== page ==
But at the moment, Broadway is probably healthier than it’s ever been. The fact is that there is very good new work on Broadway, so one would wish it was possible for a bit more experiments. But as a Brit – I always felt a little bit like an outsider – I’m overjoyed to see that Broadway really is back to where it should be an American musical theater is thriving. I see myself a little bit as a tiny part of American musical theater now [laughs], so I hope someone will allow me through immigration.
Some of your works, including Jesus Christ Superstar and Evita, came out as albums before they were theatrical works – and “Phantom of the Opera” was a single with another singer before you’d cast Michael Crawford as the Phantom. You were workshopping in a different way in your early years.
Well, the Superstar album was an accident. Nobody thought it was even remotely possible to produce onstage, and the record company, MCA, said they’d like to do it. It’s funny. Superstar was written like a radio play, because that was the closest thing we had available to us. I think it works best when it’s closer to a rock concert than to a stage show that’s shoehorned into a proscenium theater. But with Evita, yes, we did do the album first, and we changed it when it went into the theater. With Phantom, we did the single because you could do that then. Getting something from a musical played on the radio today before it came out would be very difficult. Everything has changed so much.
I had a meeting with Tim Rice yesterday, and NBC was saying, “Could we add another song for the broadcast they’re going to do in a few weeks’ time?” And Tim and I started thinking to each other, “Well, we’re not going to say no. We’ll think about it, but we would have already written it if it was really right.”
In the book, you take a lot of the responsibility for the breakdown of your and Tim’s working relationship, saying you were higher strung than him. How are things between you two now?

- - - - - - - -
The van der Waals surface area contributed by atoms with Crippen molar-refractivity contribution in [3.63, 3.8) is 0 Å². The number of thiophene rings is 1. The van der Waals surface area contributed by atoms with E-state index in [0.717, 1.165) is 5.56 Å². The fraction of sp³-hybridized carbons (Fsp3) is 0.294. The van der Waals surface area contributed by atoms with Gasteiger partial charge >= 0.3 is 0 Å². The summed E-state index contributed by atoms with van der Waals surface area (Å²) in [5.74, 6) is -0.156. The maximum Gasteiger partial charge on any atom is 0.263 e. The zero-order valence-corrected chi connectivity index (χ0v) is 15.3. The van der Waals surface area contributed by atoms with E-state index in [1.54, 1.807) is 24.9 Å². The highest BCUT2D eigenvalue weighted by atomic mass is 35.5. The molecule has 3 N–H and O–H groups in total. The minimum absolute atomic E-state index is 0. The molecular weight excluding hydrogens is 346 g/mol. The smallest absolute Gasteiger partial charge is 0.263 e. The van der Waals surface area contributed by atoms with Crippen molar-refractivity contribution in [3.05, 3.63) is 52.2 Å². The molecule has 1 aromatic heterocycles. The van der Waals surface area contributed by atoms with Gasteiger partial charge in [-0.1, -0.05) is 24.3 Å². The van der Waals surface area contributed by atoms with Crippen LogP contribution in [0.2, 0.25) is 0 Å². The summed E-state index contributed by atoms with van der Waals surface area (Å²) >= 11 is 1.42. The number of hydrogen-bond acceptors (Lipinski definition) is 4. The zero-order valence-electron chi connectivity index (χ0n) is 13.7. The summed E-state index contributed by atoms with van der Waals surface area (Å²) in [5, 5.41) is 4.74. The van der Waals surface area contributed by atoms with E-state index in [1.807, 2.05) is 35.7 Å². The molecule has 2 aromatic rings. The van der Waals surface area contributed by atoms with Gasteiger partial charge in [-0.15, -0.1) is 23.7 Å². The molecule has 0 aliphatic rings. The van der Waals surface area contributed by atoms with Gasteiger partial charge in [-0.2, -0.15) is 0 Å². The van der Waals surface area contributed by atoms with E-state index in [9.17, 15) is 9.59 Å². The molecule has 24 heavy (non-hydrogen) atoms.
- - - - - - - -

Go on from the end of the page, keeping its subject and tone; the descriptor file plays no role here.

The fact is that we wrote three shows together that are still being performed. What can one say? Those early days were very, very special.
Did the two of you ever have a heart-to-heart about your differences?
No, never. I’m sure in many ways he feels very similarly about me. I am five years younger than him. When you’re 17 and somebody is 22, it seems like an awfully long gap. Of course, now we’re two old men [laughs].
In the book, you talk about learning that Deep Purple, whose singer Ian Gillan was your original Jesus, were going in a heavy metal direction around the time you were doing Jesus Christ Superstar and that you thought it was a “wise move.” Why is that?
Because Ian was a revelation. Once I heard his voice, I thought, “My gosh, I can go so much further than I’d thought. I can go much, much stronger with some of the heavy-metal ideas I had then.” So I beefed up all the chords in the temple scenes, because a lot of those ideas were tried out in the studio.
When you’re writing a vocal melody, are you singing doo-doo-doo or la-la-la in your head?
What I’m mostly hearing is, “What can a singer actually do?” When you’re writing something that’s through-composed, like most of my shows have been, you’ve got to think about how you end up with a song that shows off the performer in the best possible sense. You think about where the best notes are for the singer when you want to make an impact. I found that out very quickly on Superstar.
When you did Evita, you found out later that the title role was too demanding to do at eight performances a week, as Broadway tradition requires. The role of Christine in Phantom also seems hard. What did you learn from that experience?
I realized that opera singers probably sing only two or three times a week, and we were asking our performers to do eight shows a week. If you’re trying to keep their voices intact, you’ve got to remember that the voice is a muscle and you wouldn’t ask a baseball player to play on a muscle that wasn’t working properly. You have to think about a performer’s wellbeing. There are certain roles that – in the interest of not only the performer but also the performance – you can’t expect somebody to do “Don’t Cry for Me” as well as “Rainbow High” in close proximity, as well as a matinee and an evening performance. So I suggested the six-and-two idea – where a singer does six performances with an understudy doing the other two – for [Evita star] Elaine Paige, and we did it again for the role of Christine and still do.